Avoidance of Class

Novelist Philip Hensher has posted an essay on the website UnHerd.com that discusses the disappearance of social class distinctions as a topic in contemporary novels. He begins by noting that his students show reluctance to use class as a character marker in their written fiction assignments and then sees this as a more wide spread phenomenon:

…Social class — how people may be trapped in their circumstances, and struggle to escape them — has been at the core of the novel since the beginning. The form thrives on the differences between people, and the place people take in the world. They can be as vast as between Dickens’s Lady Dedlock and Jo the crossing sweeper, or as minute, but real, as those between Austen’s Emma and her vulgar enemy Mrs Elton. But we have to be able to tell characters apart for the novel to make sense; a story set in a society where social differences had been genuinely erased might be quite hard to follow.[…]

But now, through a combination of nervousness, embarrassment, and an apparent concern by novelists that their observations on difference shouldn’t be mistaken for snobbishness, the subject is being cast aside. In part, I think, this is because social class seems much more complex and puzzling than it used to be. What to make of a Russian oligarch with his house in Belgrave Square? Or the Syrian professor and refugee, now driving an Uber to get by?

In part, too, it must be affected by a general squeamishness about making personal observations of a specific sort. Some readers have started to object when a novelist makes a factual note about a character’s physical nature, or their race. This style of objection might be making novelists nervous about plain statements of class. You can talk about a character’s wealth or poverty, but it is quite hard to imagine a serious novelist writing about a character’s relationship to money and status in the direct and contemptuous way Evelyn Waugh writes about John Beaver, or Rex Mottram. […]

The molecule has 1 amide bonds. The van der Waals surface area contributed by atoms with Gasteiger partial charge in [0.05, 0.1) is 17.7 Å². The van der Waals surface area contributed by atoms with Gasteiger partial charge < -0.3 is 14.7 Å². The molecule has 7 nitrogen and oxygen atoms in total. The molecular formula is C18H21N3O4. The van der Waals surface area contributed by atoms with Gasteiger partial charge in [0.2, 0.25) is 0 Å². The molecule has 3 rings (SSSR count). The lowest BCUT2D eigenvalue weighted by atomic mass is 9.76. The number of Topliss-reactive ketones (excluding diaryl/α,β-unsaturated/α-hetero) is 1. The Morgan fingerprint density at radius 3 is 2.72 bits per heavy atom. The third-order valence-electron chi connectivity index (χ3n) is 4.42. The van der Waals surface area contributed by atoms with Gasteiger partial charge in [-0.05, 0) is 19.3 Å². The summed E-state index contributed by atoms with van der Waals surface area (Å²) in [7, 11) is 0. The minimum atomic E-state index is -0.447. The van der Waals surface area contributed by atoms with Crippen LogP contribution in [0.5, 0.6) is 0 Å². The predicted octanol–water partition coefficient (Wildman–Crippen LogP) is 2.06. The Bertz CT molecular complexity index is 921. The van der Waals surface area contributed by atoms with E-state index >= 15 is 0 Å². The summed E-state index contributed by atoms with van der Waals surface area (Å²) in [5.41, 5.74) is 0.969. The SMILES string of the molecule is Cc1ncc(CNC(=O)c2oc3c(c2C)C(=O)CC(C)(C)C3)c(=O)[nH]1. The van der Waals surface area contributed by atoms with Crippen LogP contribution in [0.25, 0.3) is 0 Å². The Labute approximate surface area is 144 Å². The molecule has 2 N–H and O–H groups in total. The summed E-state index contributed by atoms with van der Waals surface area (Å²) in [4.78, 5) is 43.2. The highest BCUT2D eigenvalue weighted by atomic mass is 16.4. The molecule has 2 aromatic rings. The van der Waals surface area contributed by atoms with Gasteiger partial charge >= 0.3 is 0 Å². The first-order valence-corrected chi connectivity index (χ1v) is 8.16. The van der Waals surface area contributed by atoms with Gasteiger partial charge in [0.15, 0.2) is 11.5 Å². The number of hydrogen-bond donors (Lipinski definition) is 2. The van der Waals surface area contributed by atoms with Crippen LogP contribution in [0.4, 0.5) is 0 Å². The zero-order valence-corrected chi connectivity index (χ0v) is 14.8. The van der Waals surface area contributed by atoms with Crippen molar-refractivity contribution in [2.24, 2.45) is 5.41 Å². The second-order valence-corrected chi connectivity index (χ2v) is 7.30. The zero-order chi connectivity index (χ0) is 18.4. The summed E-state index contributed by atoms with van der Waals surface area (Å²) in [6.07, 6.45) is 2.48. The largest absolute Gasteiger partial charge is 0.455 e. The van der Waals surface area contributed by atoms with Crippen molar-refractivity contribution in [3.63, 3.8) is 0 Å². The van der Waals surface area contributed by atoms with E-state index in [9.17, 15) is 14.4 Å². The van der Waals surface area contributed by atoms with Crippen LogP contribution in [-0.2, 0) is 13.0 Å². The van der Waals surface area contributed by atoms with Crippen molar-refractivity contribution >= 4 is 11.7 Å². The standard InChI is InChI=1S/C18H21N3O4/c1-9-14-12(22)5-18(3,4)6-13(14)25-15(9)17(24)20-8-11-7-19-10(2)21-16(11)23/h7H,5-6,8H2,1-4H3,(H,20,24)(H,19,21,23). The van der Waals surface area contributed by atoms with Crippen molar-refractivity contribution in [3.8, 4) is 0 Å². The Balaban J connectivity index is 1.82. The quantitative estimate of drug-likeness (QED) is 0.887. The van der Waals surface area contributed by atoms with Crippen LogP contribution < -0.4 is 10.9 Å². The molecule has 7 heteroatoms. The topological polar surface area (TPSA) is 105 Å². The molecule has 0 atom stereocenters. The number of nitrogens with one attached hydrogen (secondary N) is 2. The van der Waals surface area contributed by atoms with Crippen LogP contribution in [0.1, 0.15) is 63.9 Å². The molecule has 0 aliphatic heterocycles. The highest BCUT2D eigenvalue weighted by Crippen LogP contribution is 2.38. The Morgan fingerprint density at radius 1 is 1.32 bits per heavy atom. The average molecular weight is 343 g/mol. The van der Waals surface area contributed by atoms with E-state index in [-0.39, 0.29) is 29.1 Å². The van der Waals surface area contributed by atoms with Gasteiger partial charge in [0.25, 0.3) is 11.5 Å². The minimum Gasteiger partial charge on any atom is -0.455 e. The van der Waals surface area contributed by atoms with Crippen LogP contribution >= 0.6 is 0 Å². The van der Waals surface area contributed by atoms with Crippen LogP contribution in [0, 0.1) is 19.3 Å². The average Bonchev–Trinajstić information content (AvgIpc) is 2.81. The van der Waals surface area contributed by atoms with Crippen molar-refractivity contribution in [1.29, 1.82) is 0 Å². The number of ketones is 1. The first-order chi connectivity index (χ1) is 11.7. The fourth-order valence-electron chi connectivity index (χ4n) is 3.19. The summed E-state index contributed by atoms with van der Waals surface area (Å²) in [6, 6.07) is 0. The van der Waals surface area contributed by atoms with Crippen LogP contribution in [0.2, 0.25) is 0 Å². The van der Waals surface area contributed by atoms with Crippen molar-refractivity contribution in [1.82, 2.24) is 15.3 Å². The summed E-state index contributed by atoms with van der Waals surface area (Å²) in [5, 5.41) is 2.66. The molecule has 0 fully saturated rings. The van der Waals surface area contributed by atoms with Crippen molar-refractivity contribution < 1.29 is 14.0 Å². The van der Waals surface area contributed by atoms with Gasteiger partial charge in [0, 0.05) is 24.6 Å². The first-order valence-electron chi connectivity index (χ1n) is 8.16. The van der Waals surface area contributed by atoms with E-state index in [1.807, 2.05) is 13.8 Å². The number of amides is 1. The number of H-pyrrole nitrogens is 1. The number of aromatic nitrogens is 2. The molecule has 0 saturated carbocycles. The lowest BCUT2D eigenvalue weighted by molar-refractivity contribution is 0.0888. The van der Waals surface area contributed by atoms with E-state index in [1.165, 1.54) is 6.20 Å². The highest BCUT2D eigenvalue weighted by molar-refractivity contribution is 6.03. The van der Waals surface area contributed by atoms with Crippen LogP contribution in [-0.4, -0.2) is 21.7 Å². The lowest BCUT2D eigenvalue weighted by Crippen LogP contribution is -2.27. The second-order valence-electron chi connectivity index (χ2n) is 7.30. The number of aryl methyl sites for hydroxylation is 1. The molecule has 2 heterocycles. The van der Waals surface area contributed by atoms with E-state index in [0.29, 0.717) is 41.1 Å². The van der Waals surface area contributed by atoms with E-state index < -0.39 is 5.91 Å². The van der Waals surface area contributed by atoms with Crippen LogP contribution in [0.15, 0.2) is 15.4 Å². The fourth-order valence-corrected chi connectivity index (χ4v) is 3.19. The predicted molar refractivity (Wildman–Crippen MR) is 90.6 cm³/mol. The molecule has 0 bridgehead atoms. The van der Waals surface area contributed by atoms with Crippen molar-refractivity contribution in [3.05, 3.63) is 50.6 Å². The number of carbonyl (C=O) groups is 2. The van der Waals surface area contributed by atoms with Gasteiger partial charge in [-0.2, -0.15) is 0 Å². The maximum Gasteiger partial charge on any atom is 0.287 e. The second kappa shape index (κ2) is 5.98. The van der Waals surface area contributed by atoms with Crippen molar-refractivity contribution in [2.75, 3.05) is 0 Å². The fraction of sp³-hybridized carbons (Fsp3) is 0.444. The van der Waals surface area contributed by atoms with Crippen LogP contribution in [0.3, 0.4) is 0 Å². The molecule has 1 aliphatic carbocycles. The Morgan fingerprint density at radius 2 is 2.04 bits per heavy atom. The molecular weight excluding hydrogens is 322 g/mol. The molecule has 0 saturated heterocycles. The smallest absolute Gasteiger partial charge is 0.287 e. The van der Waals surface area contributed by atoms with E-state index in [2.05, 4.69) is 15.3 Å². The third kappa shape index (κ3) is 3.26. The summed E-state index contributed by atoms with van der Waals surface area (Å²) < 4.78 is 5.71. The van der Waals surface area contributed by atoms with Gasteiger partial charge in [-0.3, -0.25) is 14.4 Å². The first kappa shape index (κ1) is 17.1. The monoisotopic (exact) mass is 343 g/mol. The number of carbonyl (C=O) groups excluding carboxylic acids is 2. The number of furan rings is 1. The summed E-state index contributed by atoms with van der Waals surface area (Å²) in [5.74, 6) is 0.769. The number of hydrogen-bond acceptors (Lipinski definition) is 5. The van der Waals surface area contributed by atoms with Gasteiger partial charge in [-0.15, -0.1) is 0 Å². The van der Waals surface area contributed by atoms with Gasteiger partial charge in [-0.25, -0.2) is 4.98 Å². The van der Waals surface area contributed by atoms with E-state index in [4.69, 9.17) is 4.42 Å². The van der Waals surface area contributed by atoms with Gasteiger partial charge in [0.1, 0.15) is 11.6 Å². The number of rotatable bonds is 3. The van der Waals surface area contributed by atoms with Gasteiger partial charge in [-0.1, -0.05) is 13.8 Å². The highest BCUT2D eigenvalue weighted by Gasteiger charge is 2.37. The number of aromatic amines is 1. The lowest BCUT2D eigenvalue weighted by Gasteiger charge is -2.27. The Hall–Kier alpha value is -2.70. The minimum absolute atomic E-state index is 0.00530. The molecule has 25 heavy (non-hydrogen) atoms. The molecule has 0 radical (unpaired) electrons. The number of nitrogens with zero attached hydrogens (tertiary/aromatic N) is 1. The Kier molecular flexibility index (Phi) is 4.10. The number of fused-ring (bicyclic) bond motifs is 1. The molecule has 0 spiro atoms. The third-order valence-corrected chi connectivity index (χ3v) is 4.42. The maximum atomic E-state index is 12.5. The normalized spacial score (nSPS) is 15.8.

What is taking the place of this traditionally central concern? The main interests of the novel now are such things as race, particularly racial injustice, sex and sexual preference, and (a surprisingly common interest) the world as seen by individuals who are somehow hindered by an external factor, such as a mental illness. …

Hensher cites one current novelist who seems to be an exception to this rule. This is Douglas Stuart whose second novel was recently published. Its title is Young Mungo and, like his first (2020 Booker Prize winner Shuggie Bain), it takes place in working-class Glasgow. Hensher’s essay continues:

…perhaps Stuart gets away with his analysis of class because both his novels are also concerned with one of these external factors, gay male sexuality. These factors will successfully distinguish characters; they will do a good job of showing how an individual is treated by society. They are all important and interesting subjects. But as motors of fiction they have one marked limitation — they are all unchangeable characteristics.

Social class was a central theme in the novels of Evelyn Waugh and his contemporaries such as Anthony Powell, Nancy Mitford and Scott Fitzgerald. It is difficult to imagine how they could have been written without referring to it.



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